A section of clan leaders in Sebei Sub-region on Tuesday elected a new king of Sebei cultural institution amid protests by the leaders of Kapchai clan who claim the seat is hereditary.
Mr Stephen Kapkweyin Chemonges, 70, was declared king during an election, which took place at Binyinyi Church of Uganda in Binyinyi Town Council in Kween District.
Mr Chemonges, a resident of East Division, Kapchorwa Municipality in Kapchorwa District, has been one of the candidates aspiring to be the king of yet-to-be registered Sebei cultural institution for long.
The meeting was attended by 100 clan leaders from the districts of Kapchorwa, Kween and Bukwo, which make up the sub-region.
It was characterised by disruptions from those protesting the decision.
Police led by the officer in–charge of Kween Central Police Station, Mr Gastone Twinamasiko, attempted to block the meeting but in vain.
The clan leaders, who reportedly constituted the supreme cultural council, insisted and unanimously declared Mr Chemonges as king.
Mr John Yeko Mangusho, the chairman of the electoral body, said despite the continued denunciations from opposing groups, Mr Chemonges remains the rightful elected cultural leader for now.
“Mr Chemonges is duly elected king and he is going to start the work of ensuring the institution is formerly recognised and respected,” he said.
Mr Twinamasiko, however, said the process was illegal because the pronouncement was made after he had closed the meeting.
“I stopped the meeting because of security concerns and whatever they did afterwards was not genuine. That was an illegality and will remain so,” he said.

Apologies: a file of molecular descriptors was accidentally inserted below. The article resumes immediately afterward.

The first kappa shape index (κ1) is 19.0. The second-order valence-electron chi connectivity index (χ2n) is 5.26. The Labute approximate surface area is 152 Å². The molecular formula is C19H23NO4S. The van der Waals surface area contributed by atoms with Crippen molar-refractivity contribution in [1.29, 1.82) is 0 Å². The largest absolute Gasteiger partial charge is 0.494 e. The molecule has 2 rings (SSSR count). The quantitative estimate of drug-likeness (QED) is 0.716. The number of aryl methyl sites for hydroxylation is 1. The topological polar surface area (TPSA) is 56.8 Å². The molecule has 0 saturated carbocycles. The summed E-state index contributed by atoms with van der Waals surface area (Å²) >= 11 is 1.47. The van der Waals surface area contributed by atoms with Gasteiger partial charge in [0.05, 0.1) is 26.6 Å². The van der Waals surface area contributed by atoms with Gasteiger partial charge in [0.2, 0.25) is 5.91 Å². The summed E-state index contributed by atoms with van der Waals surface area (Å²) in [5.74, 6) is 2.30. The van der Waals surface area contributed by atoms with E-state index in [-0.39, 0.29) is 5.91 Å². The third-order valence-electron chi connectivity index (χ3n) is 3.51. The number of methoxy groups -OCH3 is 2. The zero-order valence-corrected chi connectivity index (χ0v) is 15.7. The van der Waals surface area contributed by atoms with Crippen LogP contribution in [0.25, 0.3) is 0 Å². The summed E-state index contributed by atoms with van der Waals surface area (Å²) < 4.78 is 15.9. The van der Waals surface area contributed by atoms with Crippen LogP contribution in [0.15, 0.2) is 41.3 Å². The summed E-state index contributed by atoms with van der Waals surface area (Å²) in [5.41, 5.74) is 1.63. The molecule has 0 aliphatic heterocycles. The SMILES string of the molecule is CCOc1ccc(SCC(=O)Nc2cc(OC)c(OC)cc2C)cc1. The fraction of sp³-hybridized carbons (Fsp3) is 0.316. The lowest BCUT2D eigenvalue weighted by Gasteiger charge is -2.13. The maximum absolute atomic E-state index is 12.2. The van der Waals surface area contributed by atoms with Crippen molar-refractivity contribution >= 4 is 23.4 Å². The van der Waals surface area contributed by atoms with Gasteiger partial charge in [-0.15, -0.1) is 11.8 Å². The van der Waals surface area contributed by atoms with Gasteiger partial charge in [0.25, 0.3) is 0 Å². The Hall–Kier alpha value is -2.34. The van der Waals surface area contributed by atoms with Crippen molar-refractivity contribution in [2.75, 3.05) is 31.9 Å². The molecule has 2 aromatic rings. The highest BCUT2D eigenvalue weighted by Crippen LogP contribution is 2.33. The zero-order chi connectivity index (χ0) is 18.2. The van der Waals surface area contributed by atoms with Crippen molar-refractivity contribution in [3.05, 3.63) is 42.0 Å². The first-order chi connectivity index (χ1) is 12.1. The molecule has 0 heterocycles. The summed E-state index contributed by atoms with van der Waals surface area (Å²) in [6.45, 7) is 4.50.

He added that they have confiscated the stamps and documents affirming the election of the new king.
“We had to stop the meeting because angry youth were vandalising church property and causing insecurity,” Mr Twinamasiko said.
The Kween Resident District Commissioner (RDC), Mr Denis Balwaniregho, expressed shock about the news of the elected cultural leader.
“I was invited to attend the meeting not an election. I am shocked that they elected a king but that was illegal,” he said.
The election of Mr Chemonges comes a few months after another group of elders in February this year, forwarded the name of Lawrence Mutai, 36, to the Ministry of Gender, Labour and Social Development for both approval and registration as the head of the Sebei cultural institution.
Mr Mutai is a resident of Chemutare Village, Tegeres Sub-county in Kapchorwa District, son of Kapchai clan and was reportedly appointed with guidance of ‘Prophet’ Mukung Tafala.
Mr Simon Nyangas, an elder, said the election of Chemonges as king was null and void because it was conducted without the knowledge of the clan prophets and district leaders.
“It was an illegal meeting organised by opportunists. They were looking for personal interests, not Sebei as a region,” he said.
Mr Nyangas said Mr Mutai remains the rightful person.
What others say
Ms Emma Rose Cherukut, the RDC for Kapchorwa, said the government is willing to grant them the cultural institution but everything should be done within the law.
“It’s unfortunate that my people are rushing and many of them are interested yet the position is one,” she said.
The chief executive director of Sebei Cultural Centre, Mr Kalifani Chemutai, however, maintained that the elders should first register the cultural institution before they rush to appoint the leader.
Mr Sam Cheptoris, the minister of Water and Environment, who also doubles as MP for Kapchorwa Municipality, said he has no problem with who the people elect as long as that person is loved by the people.
“As leader, I have no objection as long Mr Chemonges was subjected to the will of the people,” he said, adding that people of Sebei are also interested in sharing the national cake given to cultural heads.
Mr Chemonges, who is a retired civil servant and chairperson of Kapchogen clan, said he will use the position to fight female genital mutilation and solve border disputes between Bugisu and Sebei.